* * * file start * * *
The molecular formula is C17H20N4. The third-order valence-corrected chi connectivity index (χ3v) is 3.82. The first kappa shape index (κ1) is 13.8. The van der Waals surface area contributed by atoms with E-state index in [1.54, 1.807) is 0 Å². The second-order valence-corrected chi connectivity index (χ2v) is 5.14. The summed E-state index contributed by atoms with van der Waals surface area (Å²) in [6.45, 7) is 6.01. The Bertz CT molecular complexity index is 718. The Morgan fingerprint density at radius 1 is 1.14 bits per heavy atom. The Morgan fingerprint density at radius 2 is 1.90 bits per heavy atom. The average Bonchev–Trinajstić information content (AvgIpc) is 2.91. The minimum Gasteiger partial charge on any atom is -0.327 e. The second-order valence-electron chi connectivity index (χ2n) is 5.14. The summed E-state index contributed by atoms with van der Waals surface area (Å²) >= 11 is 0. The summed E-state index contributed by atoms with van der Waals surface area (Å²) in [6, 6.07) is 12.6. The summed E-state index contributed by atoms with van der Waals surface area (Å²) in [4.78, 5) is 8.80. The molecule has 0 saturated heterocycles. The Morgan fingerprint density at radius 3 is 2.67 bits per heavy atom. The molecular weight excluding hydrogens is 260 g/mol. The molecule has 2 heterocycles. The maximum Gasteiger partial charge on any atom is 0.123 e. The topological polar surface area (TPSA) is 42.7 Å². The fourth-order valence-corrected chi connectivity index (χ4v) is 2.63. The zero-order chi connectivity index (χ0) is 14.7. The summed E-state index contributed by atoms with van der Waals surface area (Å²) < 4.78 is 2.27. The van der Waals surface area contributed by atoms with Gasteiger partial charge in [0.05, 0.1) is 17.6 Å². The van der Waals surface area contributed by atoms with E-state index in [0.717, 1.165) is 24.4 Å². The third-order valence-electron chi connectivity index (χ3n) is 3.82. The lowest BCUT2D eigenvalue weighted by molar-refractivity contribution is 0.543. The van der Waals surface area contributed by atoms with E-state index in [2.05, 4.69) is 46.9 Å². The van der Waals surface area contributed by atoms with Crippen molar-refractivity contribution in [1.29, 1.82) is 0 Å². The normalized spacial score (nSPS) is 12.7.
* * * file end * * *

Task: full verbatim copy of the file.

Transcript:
The molecular formula is C17H20N4. The third-order valence-corrected chi connectivity index (χ3v) is 3.82. The first kappa shape index (κ1) is 13.8. The van der Waals surface area contributed by atoms with E-state index in [1.54, 1.807) is 0 Å². The second-order valence-corrected chi connectivity index (χ2v) is 5.14. The summed E-state index contributed by atoms with van der Waals surface area (Å²) in [6.45, 7) is 6.01. The Bertz CT molecular complexity index is 718. The Morgan fingerprint density at radius 1 is 1.14 bits per heavy atom. The Morgan fingerprint density at radius 2 is 1.90 bits per heavy atom. The average Bonchev–Trinajstić information content (AvgIpc) is 2.91. The minimum Gasteiger partial charge on any atom is -0.327 e. The second-order valence-electron chi connectivity index (χ2n) is 5.14. The summed E-state index contributed by atoms with van der Waals surface area (Å²) >= 11 is 0. The summed E-state index contributed by atoms with van der Waals surface area (Å²) in [6, 6.07) is 12.6. The summed E-state index contributed by atoms with van der Waals surface area (Å²) in [4.78, 5) is 8.80. The molecule has 0 saturated heterocycles. The Morgan fingerprint density at radius 3 is 2.67 bits per heavy atom. The molecular weight excluding hydrogens is 260 g/mol. The molecule has 2 heterocycles. The maximum Gasteiger partial charge on any atom is 0.123 e. The topological polar surface area (TPSA) is 42.7 Å². The fourth-order valence-corrected chi connectivity index (χ4v) is 2.63. The zero-order chi connectivity index (χ0) is 14.7. The summed E-state index contributed by atoms with van der Waals surface area (Å²) < 4.78 is 2.27. The van der Waals surface area contributed by atoms with Gasteiger partial charge in [0.05, 0.1) is 17.6 Å². The van der Waals surface area contributed by atoms with E-state index in [0.717, 1.165) is 24.4 Å². The third-order valence-electron chi connectivity index (χ3n) is 3.82. The lowest BCUT2D eigenvalue weighted by molar-refractivity contribution is 0.543. The van der Waals surface area contributed by atoms with E-state index in [2.05, 4.69) is 46.9 Å². The van der Waals surface area contributed by atoms with Crippen molar-refractivity contribution in [1.29, 1.82) is 0 Å². The normalized spacial score (nSPS) is 12.7.